Death Speaks: Mark Danowsky on The Letter from Death by Lillian Moats


The Letter from Death, Lillian Moats, Illustrations by David J. Moat, Forward by Howard Zinn, Three Arts Press, 2009

Death finds a voice and gets right up on its high horse to put us meager humans in our place. From this height, Death’s Letter takes the tone of a moralistic edict, with a severely didactic approach, in a rant about the human condition.

That’s right. In this text Death is no abstraction but rather a sentient being not unlike us.

The Letter begins with a history of humanity’s treatment of death by various civilizations. Death then notes that readers will inevitably be wary of picking up this text for fear of being labeled “morbid”.

It seems like Death has finally decided to speak up because we have given the notion of death such a bad name. According to Death, “the fact that you [humans] will one day cease to exist is what you have turned your world upside-down to avoid.” (66)

Apparently, Death has grown over eons of dealing with humanity, particularly encountering us in the end stages of life—and in turn Death has learned lots about human nature. For instance, Death understands that humans are not always good natured when we get together in groups.

Death reminds us of the importance of trying to understand the perspective of others, writing: “It must be your isolation that makes you susceptible to distortions about humanity at large—such as the conclusion that violent aggression is hopelessly hard-wired into human nature.” (85) War is a motif throughout the Letter as well as the idea that we are our own worst enemy, however, to the dismay of Death we have a habit of deferring the blame for our own misdeeds onto hir.

“In the spreading wars over resources, I see no inevitable Armageddon”, says Death, “just another unnecessary Hell advancing on earth.” (84) There is abundant mention of hell in this text as Death reflects on the curious way we choose to think beyond death to the afterlife—and furthermore, we worry about it.

Death believes it is our fear of dying that has led to our present western conception about the nature of death: “The torments you feared from your gods, you’ve devised for your enemies, and have realized for yourselves.” (54) Here Death presents the idea of dying as non-linear, that it “occurs with a simultaneity unimaginable for you who are so bound by time.” (89)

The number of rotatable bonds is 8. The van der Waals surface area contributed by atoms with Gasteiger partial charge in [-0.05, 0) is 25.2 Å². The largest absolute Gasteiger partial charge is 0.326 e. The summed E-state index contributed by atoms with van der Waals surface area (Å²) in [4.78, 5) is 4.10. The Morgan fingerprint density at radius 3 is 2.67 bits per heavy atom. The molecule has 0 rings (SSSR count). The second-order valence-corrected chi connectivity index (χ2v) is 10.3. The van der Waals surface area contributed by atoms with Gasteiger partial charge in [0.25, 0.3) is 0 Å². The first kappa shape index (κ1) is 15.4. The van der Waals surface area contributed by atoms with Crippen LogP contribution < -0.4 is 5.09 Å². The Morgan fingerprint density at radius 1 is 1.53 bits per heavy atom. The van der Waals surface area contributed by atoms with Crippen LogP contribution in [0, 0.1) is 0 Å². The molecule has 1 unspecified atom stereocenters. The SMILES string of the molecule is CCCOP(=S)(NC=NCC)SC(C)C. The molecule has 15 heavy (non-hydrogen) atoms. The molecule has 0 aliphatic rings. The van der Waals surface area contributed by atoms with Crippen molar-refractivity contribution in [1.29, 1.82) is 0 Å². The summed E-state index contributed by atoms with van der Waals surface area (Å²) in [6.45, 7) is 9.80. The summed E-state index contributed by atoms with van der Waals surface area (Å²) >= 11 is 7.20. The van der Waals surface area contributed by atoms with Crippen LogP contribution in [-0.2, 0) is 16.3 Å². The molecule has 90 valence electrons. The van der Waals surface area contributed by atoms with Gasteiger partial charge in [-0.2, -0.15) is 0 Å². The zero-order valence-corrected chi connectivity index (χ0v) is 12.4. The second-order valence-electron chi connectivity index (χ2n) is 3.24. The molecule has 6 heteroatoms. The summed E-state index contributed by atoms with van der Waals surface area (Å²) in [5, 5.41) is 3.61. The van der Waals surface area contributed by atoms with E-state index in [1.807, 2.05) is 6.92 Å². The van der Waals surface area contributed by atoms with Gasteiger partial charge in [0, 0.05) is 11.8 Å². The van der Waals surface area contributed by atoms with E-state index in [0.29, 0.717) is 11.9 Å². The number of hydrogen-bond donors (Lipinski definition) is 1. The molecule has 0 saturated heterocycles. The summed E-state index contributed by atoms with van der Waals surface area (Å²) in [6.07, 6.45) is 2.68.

We differ from animals, according to Death, because from an early age we live by narrative and do so in order to explain “ourself to ourself” and to others. We maintain a sense of stability by creating continuity in our lifestyles. Death also denigrates the modern western notion that humans are somehow above all other animals. In Section XVII, Death explains: “The differences I detect between you and other animals do not amount to superiority or inferiority.” (115)

Interesting apothegms are scattered throughout this Letter making it a thought provoking quick read. Just be sure your mind is open and your mood is right.

Why read this text?

What first drew me to Moats’ Letter was the premise: Death speaks. I’ve given some thought to when a person might actually think—hey, this is exactly the kind of text I want to read right now— and my answer is, well, multifaceted. I think my difficultly comes from the genre bending that occurs in the text. Here we have a letter, with mingling social and political statements, told from the perspective of a westernized other worldly, or should I say beyond worldly being. It’s academic in its treatment of the history surrounding the substance, i.e. death, and Moats even provides an extensive list of sources in a reference section—certainly atypical for a fictional text. Reading this text in a classroom setting I can definitely see. Reading this at the beach I can vaguely see myself doing. But the rest of you will have to take a moment to reflect, and consider what sort of situation is most appropriate to sit back, put up your feet, and consider the possibility of death.

More thoughts…

The premise of an embodied Death, who is omnipresent and worldly, who transcends our human time and space, is intriguing—however, Moats’ tries to make this idea carry the whole text. Unfortunately, the overall text reads flat and Death never steps down from the podium. The tone is also academic to a fault. I find myself wishing there was less history and more fantasy. I definitely buy that if Death was going to speak up, war mongering, terrorism, and nuclear weapons are justifiable reasons for doing so—but the mere notion of Death speaking to us is a leap that could use some more context, if only inklings.

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